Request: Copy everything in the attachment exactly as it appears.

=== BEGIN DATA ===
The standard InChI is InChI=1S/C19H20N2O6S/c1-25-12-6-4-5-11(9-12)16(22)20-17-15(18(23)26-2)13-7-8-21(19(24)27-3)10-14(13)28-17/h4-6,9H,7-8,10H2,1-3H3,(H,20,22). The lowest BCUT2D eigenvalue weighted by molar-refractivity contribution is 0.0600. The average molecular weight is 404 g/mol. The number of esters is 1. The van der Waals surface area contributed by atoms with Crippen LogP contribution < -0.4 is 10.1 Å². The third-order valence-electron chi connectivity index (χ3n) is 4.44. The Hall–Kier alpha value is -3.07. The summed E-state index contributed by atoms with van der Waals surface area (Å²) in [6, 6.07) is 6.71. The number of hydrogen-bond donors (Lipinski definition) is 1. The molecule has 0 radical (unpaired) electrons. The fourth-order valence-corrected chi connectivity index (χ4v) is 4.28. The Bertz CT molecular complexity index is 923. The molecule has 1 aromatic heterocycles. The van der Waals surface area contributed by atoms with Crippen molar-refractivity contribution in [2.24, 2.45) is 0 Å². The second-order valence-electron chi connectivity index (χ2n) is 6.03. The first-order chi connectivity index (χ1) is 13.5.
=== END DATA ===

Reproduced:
The standard InChI is InChI=1S/C19H20N2O6S/c1-25-12-6-4-5-11(9-12)16(22)20-17-15(18(23)26-2)13-7-8-21(19(24)27-3)10-14(13)28-17/h4-6,9H,7-8,10H2,1-3H3,(H,20,22). The lowest BCUT2D eigenvalue weighted by molar-refractivity contribution is 0.0600. The average molecular weight is 404 g/mol. The number of esters is 1. The van der Waals surface area contributed by atoms with Crippen LogP contribution < -0.4 is 10.1 Å². The third-order valence-electron chi connectivity index (χ3n) is 4.44. The Hall–Kier alpha value is -3.07. The summed E-state index contributed by atoms with van der Waals surface area (Å²) in [6, 6.07) is 6.71. The number of hydrogen-bond donors (Lipinski definition) is 1. The molecule has 0 radical (unpaired) electrons. The fourth-order valence-corrected chi connectivity index (χ4v) is 4.28. The Bertz CT molecular complexity index is 923. The molecule has 1 aromatic heterocycles. The van der Waals surface area contributed by atoms with Crippen molar-refractivity contribution in [2.24, 2.45) is 0 Å². The second-order valence-electron chi connectivity index (χ2n) is 6.03. The first-order chi connectivity index (χ1) is 13.5.